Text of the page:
Heather Verry Diabetes NZ Chief Executive

Heather Verry Diabetes NZ Chief Executive

Diabetes NZ’s Chief Executive Heather Verry said: “We are concerned that people with diabetes are more at risk than the general population, with one study showing that one in 10 teenagers with diabetes had an eating disorder. We want to raise awareness of this issue in the community and urge anyone who is worried about a child or friend to seek help from their GP, diabetes clinic, or the DEDA website (see overleaf).

“It’s vital that people are diagnosed and treated early. We’d like to see more screening for eating disorders in diabetes clinics nationwide and more publicly funded treatment for people who need it. We echo concerns that this is a hidden problem in our community, that people, particularly young women, are falling through the cracks and suffering in silence.”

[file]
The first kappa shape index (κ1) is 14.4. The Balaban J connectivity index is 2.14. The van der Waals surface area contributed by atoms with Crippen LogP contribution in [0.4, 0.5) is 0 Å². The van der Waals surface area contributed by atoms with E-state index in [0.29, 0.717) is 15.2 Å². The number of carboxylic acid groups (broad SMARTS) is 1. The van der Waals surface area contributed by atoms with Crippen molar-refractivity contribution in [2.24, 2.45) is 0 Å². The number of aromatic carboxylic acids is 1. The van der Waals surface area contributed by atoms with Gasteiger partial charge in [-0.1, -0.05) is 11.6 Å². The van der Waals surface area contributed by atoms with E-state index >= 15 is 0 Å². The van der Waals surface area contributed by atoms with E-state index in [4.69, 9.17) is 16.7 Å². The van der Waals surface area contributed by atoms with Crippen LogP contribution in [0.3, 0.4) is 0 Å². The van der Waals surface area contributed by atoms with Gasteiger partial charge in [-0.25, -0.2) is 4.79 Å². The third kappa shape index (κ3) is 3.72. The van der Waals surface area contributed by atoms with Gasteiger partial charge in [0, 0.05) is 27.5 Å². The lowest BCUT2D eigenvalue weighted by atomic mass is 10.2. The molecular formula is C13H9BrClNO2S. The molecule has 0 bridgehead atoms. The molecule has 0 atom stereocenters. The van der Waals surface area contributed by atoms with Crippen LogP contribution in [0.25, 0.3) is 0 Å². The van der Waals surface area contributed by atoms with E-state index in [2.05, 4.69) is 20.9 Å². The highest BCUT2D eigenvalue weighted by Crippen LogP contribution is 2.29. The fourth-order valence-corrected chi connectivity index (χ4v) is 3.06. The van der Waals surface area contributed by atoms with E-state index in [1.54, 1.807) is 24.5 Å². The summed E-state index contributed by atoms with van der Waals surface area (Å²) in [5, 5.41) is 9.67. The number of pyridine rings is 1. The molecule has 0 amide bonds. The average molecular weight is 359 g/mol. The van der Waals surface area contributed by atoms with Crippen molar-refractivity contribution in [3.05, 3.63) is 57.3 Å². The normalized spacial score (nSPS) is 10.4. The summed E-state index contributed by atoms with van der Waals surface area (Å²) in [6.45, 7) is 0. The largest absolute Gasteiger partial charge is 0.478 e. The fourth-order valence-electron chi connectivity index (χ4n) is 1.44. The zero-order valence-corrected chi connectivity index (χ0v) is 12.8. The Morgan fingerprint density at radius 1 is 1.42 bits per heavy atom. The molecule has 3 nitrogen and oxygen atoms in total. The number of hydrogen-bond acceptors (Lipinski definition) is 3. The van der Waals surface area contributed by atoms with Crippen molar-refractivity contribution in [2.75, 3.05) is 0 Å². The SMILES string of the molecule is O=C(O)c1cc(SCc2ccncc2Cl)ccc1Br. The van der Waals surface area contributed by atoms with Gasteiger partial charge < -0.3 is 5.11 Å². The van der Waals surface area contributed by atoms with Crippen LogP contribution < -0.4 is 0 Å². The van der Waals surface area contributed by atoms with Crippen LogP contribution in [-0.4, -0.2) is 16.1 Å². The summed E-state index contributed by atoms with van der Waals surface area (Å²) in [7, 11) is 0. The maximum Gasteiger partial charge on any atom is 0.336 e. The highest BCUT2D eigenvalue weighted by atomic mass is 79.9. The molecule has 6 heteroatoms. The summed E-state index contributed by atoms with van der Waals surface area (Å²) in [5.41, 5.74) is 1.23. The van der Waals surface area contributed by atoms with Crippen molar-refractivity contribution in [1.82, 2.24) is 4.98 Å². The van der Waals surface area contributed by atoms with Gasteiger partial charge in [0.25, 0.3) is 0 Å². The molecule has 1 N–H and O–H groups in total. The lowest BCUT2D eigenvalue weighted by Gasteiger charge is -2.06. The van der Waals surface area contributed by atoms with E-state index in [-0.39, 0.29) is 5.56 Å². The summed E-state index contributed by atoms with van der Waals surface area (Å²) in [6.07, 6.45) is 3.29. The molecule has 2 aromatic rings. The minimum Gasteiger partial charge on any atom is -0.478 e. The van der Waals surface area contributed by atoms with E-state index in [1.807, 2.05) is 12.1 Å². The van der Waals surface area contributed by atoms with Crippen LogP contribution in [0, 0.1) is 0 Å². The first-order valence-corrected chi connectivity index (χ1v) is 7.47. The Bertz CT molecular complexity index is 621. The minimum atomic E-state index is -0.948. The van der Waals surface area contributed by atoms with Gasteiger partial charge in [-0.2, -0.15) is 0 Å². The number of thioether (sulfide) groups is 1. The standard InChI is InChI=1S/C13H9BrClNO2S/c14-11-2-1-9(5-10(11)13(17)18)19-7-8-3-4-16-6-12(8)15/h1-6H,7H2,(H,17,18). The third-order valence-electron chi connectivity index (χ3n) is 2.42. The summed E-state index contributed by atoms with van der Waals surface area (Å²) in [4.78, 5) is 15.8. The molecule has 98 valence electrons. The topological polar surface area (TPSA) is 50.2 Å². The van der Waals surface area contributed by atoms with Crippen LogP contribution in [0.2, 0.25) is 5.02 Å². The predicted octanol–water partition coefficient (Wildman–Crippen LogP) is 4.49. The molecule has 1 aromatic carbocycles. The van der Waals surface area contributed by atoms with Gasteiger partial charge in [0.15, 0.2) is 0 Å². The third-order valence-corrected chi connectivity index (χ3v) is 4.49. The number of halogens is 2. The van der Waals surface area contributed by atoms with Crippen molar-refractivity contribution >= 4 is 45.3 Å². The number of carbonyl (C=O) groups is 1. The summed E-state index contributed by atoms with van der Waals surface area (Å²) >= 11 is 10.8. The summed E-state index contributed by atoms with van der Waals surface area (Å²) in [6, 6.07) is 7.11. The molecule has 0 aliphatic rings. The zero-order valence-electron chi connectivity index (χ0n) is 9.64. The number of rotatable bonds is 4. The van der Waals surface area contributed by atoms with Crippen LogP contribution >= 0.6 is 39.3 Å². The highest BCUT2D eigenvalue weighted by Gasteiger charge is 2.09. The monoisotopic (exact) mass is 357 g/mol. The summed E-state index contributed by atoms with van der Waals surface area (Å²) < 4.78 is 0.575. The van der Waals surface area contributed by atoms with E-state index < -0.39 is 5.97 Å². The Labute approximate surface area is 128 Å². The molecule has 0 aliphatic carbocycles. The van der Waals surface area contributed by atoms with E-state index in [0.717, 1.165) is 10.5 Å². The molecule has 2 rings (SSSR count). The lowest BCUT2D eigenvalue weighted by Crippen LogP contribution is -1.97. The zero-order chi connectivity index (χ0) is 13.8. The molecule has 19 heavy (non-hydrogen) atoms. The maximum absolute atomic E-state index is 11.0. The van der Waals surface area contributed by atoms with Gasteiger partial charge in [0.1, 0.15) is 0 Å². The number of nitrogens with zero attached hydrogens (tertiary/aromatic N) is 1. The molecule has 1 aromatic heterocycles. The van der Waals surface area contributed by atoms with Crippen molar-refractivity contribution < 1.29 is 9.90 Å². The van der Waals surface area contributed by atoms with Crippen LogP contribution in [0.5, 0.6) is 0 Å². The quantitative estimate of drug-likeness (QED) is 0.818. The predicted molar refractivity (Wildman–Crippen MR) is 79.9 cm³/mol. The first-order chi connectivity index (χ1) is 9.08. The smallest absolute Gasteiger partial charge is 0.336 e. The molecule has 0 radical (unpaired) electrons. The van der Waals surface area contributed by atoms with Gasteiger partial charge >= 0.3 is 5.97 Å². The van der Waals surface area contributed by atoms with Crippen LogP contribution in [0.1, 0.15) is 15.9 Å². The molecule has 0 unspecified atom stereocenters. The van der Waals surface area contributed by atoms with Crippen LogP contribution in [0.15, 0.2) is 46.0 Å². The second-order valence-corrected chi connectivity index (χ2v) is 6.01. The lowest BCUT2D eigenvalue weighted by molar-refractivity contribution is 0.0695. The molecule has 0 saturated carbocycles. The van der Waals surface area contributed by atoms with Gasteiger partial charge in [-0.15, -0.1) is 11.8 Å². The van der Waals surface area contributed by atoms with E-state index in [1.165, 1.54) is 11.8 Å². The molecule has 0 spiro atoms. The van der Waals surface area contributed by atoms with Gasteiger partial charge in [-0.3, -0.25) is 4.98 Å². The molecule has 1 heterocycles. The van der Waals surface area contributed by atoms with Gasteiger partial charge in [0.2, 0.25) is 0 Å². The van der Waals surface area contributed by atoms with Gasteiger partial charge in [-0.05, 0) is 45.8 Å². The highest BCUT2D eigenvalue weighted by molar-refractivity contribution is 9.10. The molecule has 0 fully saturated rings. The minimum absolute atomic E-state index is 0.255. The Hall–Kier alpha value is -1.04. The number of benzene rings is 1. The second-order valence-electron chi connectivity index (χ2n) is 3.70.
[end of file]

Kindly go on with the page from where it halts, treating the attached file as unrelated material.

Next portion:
Dr Mysliwiec is one of the clinical leaders on a project that aims to find the true number of young Kiwis with diabetes who are also struggling with an eating disorder.

The study will include Waikato, Auckland, Waitemata, and Counties Manukau District Health Boards. It will
initially involve screening diabetes patients (male and female) between 15-25 years for six months via a clinical Diabetes Eating Problem Survey. Patients will be asked to fill it in at their regular clinical visit.

It’s hoped the study will provide a stronger rationale to provide funding for routine screening and provision of treatment for eating disorder behaviours in people with type 1 diabetes.

*This article is linked to the story 'Here to Help', which you can read here.


 **This article first appeared in the Autumn 2018 issue of Diabetes Wellness magazine. Subscribe to Diabetes NZ today to receive your copy.

Jo Chapman